As I explained at the time, Costello was wrong, and stupidly wrong, about Smith, as indeed she is wrong with remarkable frequency, and annoying even when she isn’t. Hypocrisy is only a small sliver of her problem, and no apology will cure what her gratuitous attack on Palin’s daughter reveals beyond question. She can express contrition to Bristol, but again, it doesn’t matter: her words, and the fact that she was unable to restrain herself sufficiently to avoid saying them on the air prove that she is unacceptably biased for a journalist. So great is her partisan hate that she takes glee in bodily harm being inflicted on the children of a popular conservative figure. So alien to Costello are the values of professionalism, fairness and respect for her viewers that she actually said, on the air, that her favorite part of the tape was the part where Palin said she had been called a cunt.  Continue reading

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Filed under Character, Etiquette and manners, Gender and Sex, Journalism & Media, Workplace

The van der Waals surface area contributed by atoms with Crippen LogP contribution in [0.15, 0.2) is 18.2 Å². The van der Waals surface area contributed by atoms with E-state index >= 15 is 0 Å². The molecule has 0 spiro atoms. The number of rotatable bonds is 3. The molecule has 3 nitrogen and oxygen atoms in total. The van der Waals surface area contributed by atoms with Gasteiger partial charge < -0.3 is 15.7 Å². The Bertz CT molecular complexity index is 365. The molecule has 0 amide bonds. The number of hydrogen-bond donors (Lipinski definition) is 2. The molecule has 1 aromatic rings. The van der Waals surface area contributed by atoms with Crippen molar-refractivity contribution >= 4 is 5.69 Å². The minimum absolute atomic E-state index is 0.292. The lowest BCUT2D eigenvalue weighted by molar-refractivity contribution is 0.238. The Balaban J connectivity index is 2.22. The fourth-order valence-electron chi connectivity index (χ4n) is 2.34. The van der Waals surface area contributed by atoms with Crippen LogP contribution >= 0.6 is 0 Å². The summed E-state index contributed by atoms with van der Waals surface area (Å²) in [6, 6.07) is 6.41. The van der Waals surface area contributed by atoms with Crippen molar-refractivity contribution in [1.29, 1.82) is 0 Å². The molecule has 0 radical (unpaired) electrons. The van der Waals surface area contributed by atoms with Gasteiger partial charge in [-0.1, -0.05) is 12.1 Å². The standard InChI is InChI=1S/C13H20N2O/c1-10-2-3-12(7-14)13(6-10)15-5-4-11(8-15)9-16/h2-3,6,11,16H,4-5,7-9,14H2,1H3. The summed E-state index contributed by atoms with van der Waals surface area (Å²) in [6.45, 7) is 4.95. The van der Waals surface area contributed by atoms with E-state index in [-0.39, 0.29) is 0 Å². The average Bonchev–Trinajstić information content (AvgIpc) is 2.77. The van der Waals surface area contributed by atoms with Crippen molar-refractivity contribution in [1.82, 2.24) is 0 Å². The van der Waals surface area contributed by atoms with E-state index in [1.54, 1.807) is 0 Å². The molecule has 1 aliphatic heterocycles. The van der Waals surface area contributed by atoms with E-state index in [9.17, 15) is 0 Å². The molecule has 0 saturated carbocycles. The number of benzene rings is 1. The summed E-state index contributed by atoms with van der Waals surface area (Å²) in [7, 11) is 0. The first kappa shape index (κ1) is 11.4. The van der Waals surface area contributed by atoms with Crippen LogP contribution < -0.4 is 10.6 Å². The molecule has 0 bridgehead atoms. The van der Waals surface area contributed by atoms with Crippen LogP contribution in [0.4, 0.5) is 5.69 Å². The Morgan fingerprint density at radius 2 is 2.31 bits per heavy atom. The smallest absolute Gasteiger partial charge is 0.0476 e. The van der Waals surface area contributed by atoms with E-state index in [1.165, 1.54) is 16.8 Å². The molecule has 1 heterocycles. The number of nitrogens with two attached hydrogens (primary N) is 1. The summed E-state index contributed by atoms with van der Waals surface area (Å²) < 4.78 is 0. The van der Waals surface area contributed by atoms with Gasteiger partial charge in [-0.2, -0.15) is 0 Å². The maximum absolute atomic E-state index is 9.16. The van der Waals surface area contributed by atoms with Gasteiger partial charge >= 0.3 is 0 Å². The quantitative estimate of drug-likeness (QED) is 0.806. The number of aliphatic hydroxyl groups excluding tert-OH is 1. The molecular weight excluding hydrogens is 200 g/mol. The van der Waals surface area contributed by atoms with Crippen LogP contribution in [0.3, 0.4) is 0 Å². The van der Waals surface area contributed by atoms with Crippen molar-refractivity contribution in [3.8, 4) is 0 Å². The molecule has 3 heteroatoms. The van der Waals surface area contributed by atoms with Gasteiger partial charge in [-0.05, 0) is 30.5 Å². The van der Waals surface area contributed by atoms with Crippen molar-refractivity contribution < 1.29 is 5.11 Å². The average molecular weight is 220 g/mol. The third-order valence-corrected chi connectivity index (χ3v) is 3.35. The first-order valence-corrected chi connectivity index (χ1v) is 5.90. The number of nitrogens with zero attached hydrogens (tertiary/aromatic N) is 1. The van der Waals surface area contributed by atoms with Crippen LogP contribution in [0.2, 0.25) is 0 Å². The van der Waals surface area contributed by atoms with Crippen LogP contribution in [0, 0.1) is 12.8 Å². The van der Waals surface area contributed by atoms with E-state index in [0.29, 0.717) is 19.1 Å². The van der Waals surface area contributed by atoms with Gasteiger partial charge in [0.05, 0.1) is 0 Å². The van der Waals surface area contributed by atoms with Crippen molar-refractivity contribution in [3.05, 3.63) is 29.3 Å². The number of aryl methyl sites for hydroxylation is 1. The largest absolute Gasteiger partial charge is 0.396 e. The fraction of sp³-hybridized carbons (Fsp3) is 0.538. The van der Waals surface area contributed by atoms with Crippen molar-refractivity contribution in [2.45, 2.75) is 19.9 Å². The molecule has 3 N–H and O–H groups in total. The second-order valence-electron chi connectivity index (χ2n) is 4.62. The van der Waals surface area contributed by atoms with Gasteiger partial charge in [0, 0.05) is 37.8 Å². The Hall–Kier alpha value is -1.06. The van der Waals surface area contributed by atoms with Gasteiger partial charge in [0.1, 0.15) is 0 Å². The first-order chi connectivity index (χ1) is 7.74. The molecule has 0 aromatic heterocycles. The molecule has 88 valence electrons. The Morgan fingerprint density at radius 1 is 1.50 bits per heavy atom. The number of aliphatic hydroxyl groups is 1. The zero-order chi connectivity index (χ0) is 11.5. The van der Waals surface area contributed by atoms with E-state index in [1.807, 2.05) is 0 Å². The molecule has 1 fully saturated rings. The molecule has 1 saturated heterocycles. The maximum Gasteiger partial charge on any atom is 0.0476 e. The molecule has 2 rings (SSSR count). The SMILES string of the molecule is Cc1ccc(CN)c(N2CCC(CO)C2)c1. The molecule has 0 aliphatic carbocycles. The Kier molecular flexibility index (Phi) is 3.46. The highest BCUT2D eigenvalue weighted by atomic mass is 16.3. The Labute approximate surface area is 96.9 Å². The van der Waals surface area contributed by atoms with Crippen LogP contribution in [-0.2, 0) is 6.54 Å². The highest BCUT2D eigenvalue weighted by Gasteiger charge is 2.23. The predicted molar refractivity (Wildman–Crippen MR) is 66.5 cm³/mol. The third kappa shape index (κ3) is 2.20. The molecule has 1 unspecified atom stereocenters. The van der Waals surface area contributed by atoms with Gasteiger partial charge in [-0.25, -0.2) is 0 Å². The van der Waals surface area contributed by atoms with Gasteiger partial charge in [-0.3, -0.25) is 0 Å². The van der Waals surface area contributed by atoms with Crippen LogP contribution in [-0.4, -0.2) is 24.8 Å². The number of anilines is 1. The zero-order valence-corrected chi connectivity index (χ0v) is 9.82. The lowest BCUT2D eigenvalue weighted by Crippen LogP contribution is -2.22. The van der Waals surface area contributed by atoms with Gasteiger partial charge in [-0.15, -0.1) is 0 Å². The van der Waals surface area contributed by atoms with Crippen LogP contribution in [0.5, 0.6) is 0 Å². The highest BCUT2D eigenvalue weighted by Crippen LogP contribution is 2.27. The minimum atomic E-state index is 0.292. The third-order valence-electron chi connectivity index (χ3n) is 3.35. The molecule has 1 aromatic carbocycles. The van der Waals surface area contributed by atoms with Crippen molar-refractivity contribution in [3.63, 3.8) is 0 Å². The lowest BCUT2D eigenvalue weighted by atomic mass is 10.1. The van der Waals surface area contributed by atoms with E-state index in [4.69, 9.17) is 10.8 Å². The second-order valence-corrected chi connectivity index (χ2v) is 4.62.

Reader Alert: An Old Post That Lots Of People Are Suddenly Interested In Reading

-judy-lewis

All of a sudden, a post from 2011 is attracting more views in the last four days than it did in the previous four years. Odd are you missed it too, so so to avoid the anomaly of non-Ethics Alarms fans being more attuned to a post here than the loyal throng, I’m going to point the way to the link. The essay is titled “Clark Gable, Loretta Young, and the Betrayal of Judy Lewis,” and told the heart-breaking story of how Clark Gable denied his parenthood of his own daughter (that’s her to his left) to avoid a career-damaging scandal, while the child’s mother, Loretta Young, lied to her as well.  It was and is an interesting and disturbing chapter in Hollywood history, and my commentary  generated some furious defenses from fans of “The King,” who marshal every rationalization imaginable to try to justify a rich and famous father neglecting his only child, even after she became aware of who her father was. That phenomenon is as illuminating as the sad tale itself.  Here, for example, is “Seeker”—see how many rationalizations you can find. I see at least four: Continue reading